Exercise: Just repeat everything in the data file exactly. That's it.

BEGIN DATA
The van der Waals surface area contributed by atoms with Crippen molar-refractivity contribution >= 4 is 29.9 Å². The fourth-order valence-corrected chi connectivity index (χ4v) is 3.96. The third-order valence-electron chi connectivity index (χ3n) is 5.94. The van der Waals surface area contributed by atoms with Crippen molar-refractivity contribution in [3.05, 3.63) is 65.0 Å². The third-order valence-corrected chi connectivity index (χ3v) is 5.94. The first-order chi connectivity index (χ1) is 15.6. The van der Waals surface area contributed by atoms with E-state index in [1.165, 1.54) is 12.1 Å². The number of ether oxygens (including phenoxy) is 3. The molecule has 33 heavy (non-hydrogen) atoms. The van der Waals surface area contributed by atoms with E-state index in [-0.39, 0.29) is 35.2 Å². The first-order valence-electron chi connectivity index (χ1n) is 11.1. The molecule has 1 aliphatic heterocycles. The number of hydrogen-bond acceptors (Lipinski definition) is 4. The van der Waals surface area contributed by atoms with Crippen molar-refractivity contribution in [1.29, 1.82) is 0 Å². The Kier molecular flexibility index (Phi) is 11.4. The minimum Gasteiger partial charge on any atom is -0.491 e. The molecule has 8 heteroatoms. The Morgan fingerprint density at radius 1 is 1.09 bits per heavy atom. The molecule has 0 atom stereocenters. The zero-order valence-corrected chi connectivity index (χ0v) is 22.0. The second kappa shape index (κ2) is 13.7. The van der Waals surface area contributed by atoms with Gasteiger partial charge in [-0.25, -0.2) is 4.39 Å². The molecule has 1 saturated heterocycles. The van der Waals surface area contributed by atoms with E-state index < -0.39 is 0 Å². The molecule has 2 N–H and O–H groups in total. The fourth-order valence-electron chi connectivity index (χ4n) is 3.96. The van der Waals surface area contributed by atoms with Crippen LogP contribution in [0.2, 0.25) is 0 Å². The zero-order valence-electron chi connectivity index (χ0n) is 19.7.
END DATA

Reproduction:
The van der Waals surface area contributed by atoms with Crippen molar-refractivity contribution >= 4 is 29.9 Å². The fourth-order valence-corrected chi connectivity index (χ4v) is 3.96. The third-order valence-electron chi connectivity index (χ3n) is 5.94. The van der Waals surface area contributed by atoms with Crippen molar-refractivity contribution in [3.05, 3.63) is 65.0 Å². The third-order valence-corrected chi connectivity index (χ3v) is 5.94. The first-order chi connectivity index (χ1) is 15.6. The van der Waals surface area contributed by atoms with E-state index in [1.165, 1.54) is 12.1 Å². The number of ether oxygens (including phenoxy) is 3. The molecule has 33 heavy (non-hydrogen) atoms. The van der Waals surface area contributed by atoms with E-state index in [-0.39, 0.29) is 35.2 Å². The first-order valence-electron chi connectivity index (χ1n) is 11.1. The molecule has 1 aliphatic heterocycles. The number of hydrogen-bond acceptors (Lipinski definition) is 4. The van der Waals surface area contributed by atoms with Crippen molar-refractivity contribution in [1.29, 1.82) is 0 Å². The Kier molecular flexibility index (Phi) is 11.4. The minimum Gasteiger partial charge on any atom is -0.491 e. The molecule has 8 heteroatoms. The Morgan fingerprint density at radius 1 is 1.09 bits per heavy atom. The molecule has 0 atom stereocenters. The zero-order valence-corrected chi connectivity index (χ0v) is 22.0. The second kappa shape index (κ2) is 13.7. The van der Waals surface area contributed by atoms with Gasteiger partial charge in [-0.25, -0.2) is 4.39 Å². The molecule has 1 saturated heterocycles. The van der Waals surface area contributed by atoms with E-state index < -0.39 is 0 Å². The molecule has 2 N–H and O–H groups in total. The fourth-order valence-electron chi connectivity index (χ4n) is 3.96. The van der Waals surface area contributed by atoms with Crippen LogP contribution in [0.2, 0.25) is 0 Å². The zero-order valence-electron chi connectivity index (χ0n) is 19.7.